Remember too that you use the various tracks and boxes from the boardgame on the scanmap. If they are on the boardgame map, you've already scanned them. Of course, if they are upside down or at odd angles (not a problem when playing someone FTF across the table) it's time to do some cutting, flipping and pasting. And don't forget those off-map cards and charts - there may be an opportunity to scan and paste them on the map image. Expand the size of the scanned image (ie add image area using the "enlarge canvas" function, don't change resolution) to give you more room for these extra items.

Once you've got your map image cleaned up and ready to input into ADC2, you have consider how you are going to deal with the maximum BMP file size limitations, which is limited to 4,176,000 pixels and 2730 pixels in either the X or Y axis. One option, as mentioned in the manual, is to decrease the size of the BMP file by reducing the size of the overall image. Image editors have tools which tell you exactly the size of the image in pixels and allow you to reduce or enlarge the image to specific size. I was able to reduce the Zoom 3 image of my Pegasus Bridge gameset to a size of 2333 pixels by 1744 pixels, or 4,075,062 pixels. The game map is a standard 22" x 34" mapsheet, and the resolution and clarity are fine. So for single map this may be a viable alternative.

Pegasus1.gif (164248 bytes)

A small portion of the Pegasus Bridge Mapboard at Zoom 3

For larger maps, or maps which require greater resolution, you will have to use the "Multiple Base Mapsheets" in the scanmap routine in the Mapboard editor. To use this, first cut the whole mapboard bitmap file into separate smaller bitmap files that the system can handle. Be sure to name the individual BMP files of your map sections with names that indicate their position in the map as a whole. Make a rough sketch of the map (normally a rectangle) and draw how you are cutting up the main image. Indicate the name and the pixel dimensions in width and height on your sketch.

Make sure the box next to "Use Multiple Base Mapsheets" is checked when you run the scanmap routine. When prompted to select a base mapsheet BMP file, select the bitmap of the upper left hand corner of the map image you cut up (you did name these pieces to help you keep track, right?) Use your rough sketch to help you visualize what you are doing here, and to assist you in determining start locations for each additional bitmap mapsheet you are adding to main mapsheet. Remember that unlike what you've been taught in school, the x-y intersect point (coordinates 0,0) is in the upper left corner of the display instead of the lower left corner. Thus positive x values increase towards the right, as you would expect. However, positive y values go toward the bottom of the display. Positive y values go down - not negative as you've been taught. Don't ask me why, it's a programmer's thing.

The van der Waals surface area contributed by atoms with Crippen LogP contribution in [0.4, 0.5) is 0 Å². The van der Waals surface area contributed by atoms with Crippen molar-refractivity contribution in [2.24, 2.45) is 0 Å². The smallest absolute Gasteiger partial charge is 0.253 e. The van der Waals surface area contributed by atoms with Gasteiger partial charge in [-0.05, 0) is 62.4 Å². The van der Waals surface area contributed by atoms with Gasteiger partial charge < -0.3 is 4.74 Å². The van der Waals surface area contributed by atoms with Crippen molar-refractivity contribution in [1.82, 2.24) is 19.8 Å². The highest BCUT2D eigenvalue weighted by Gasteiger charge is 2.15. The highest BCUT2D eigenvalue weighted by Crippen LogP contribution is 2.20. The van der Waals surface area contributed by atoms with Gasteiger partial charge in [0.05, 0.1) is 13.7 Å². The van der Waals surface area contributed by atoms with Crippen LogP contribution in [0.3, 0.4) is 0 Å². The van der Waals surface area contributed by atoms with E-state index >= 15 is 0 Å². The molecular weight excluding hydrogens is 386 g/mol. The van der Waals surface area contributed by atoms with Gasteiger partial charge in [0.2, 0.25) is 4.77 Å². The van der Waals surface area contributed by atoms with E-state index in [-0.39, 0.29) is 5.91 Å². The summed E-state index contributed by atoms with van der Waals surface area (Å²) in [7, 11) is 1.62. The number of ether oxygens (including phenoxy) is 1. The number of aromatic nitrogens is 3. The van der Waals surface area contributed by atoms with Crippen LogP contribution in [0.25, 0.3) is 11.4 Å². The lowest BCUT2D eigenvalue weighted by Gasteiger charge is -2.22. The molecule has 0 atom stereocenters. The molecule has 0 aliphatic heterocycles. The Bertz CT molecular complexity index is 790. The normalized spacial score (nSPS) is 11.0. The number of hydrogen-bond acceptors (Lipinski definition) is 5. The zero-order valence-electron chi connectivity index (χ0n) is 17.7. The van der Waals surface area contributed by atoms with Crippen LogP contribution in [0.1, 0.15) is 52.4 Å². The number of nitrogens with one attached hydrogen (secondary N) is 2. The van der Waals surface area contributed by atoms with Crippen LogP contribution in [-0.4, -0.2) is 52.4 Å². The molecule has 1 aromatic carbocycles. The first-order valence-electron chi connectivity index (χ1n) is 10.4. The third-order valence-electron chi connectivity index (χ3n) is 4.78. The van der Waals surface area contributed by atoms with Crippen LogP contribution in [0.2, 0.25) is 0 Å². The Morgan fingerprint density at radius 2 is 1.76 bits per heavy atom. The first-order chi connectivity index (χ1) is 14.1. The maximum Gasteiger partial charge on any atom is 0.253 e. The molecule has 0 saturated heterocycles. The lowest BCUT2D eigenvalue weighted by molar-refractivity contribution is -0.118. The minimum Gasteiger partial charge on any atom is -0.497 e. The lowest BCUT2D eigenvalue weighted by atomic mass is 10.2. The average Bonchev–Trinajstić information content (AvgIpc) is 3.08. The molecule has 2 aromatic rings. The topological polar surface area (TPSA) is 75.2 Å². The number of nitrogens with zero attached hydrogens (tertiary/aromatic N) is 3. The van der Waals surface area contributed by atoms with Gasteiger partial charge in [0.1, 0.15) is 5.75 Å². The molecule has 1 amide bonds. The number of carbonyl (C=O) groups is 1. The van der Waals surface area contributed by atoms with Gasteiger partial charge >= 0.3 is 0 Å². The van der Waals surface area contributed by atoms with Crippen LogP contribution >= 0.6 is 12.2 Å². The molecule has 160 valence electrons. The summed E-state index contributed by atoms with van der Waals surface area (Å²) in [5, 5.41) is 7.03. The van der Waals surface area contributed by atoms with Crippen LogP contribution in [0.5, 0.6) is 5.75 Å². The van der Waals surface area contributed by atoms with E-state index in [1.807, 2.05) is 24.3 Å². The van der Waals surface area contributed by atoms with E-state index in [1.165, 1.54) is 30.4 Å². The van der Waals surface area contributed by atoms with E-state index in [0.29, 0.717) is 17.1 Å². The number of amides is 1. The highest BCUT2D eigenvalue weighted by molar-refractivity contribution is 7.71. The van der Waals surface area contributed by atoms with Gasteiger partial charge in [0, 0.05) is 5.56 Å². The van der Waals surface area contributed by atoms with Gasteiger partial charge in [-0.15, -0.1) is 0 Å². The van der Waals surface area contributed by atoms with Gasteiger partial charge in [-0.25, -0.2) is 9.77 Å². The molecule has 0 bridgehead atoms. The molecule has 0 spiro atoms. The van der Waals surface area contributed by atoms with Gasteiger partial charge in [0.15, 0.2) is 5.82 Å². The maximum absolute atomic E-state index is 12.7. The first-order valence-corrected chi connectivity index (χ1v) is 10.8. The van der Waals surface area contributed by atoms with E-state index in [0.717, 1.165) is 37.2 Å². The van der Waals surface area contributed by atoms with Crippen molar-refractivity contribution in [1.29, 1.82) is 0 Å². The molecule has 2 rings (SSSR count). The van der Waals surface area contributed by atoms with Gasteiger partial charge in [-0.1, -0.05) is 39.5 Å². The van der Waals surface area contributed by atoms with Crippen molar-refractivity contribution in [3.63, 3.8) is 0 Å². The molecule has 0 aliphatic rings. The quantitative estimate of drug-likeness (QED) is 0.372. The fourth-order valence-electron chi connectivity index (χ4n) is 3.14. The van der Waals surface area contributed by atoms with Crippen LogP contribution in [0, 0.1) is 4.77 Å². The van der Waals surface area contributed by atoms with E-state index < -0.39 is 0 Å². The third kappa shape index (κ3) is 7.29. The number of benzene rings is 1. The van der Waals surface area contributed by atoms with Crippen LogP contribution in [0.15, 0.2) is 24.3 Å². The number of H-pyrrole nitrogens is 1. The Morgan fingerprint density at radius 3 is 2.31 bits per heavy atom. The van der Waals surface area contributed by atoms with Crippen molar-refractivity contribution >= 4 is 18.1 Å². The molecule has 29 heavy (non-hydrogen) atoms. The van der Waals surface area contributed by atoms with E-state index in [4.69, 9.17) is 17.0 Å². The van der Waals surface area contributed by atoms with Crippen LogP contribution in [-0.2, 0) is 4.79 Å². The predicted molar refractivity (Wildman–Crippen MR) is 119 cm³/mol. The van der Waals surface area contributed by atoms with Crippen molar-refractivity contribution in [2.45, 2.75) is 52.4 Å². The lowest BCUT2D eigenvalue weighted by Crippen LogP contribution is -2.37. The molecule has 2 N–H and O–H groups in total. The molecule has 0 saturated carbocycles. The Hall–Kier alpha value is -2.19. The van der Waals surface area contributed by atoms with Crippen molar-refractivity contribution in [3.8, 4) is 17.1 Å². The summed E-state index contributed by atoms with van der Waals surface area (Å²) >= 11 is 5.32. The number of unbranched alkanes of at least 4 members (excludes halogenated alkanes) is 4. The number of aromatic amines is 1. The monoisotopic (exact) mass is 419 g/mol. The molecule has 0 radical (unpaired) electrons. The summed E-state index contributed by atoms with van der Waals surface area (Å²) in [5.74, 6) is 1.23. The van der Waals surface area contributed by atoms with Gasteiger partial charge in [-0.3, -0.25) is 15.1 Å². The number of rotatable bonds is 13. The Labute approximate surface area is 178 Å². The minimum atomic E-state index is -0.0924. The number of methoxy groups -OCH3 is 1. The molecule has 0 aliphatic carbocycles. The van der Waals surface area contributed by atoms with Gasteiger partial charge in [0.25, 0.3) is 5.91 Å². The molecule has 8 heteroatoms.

Remember you can also change the position of the map sections in the Map Editor Module using the Mapsheets | Adjust Base Maps option. This allows you to immediately see the result of your adjustments. You could forget attempting to get the layout setup in the scanmap routine if that is too difficult to visual and just do it all in the mapeditor where you can instantly see the results of your work. You still have to select all the pieces of the image that you cut up, but you can let them all start at the same point. When you open up the map though, all the images will be overlapping one another in the upper left corner. This can be a little confusing if you're not expecting it. You also have to align all the mapsheet bitmaps in each zoom level - another reason to try and get it set up when creating the scanmap.

Always keep handy backups of your scanmaps and the main image before you do anything. Read the latest ADC2 manual for more detailed step by step instructions of the mechanics of operating the scanmap routine. Be patient and willing to experiment. Once you've mastered creating your first scanmap, it's no longer difficult.

And finally, a few tips from Charles McLellan who has mastered creating a beautiful, yet difficult multi-piece scanmap:

1. Don't "Select Symbol Set" when you are trying to make a scanned map.

2. When it says "Select Bitmap File for Mapsheet", it doesn't mean select a folder for the mapsheets, it means select the base bitmap file from which you intend to make your mapsheet. If you select a folder, it makes a pretty small map.

3. The (0,0) coordinate is in the upper left, not lower left.

4. The "Y" coordinated goes down in a positive (+) direction, not up. (Wait till my trig teacher hears all this.)

5. If some things are 10 pixels high and the "Y" coordinate starts at 0, the next pixel starts at 11 not 10.

 

Scanmap Example.jpg (113200 bytes)
A part of Charles McLellan's scanmap for A House Divided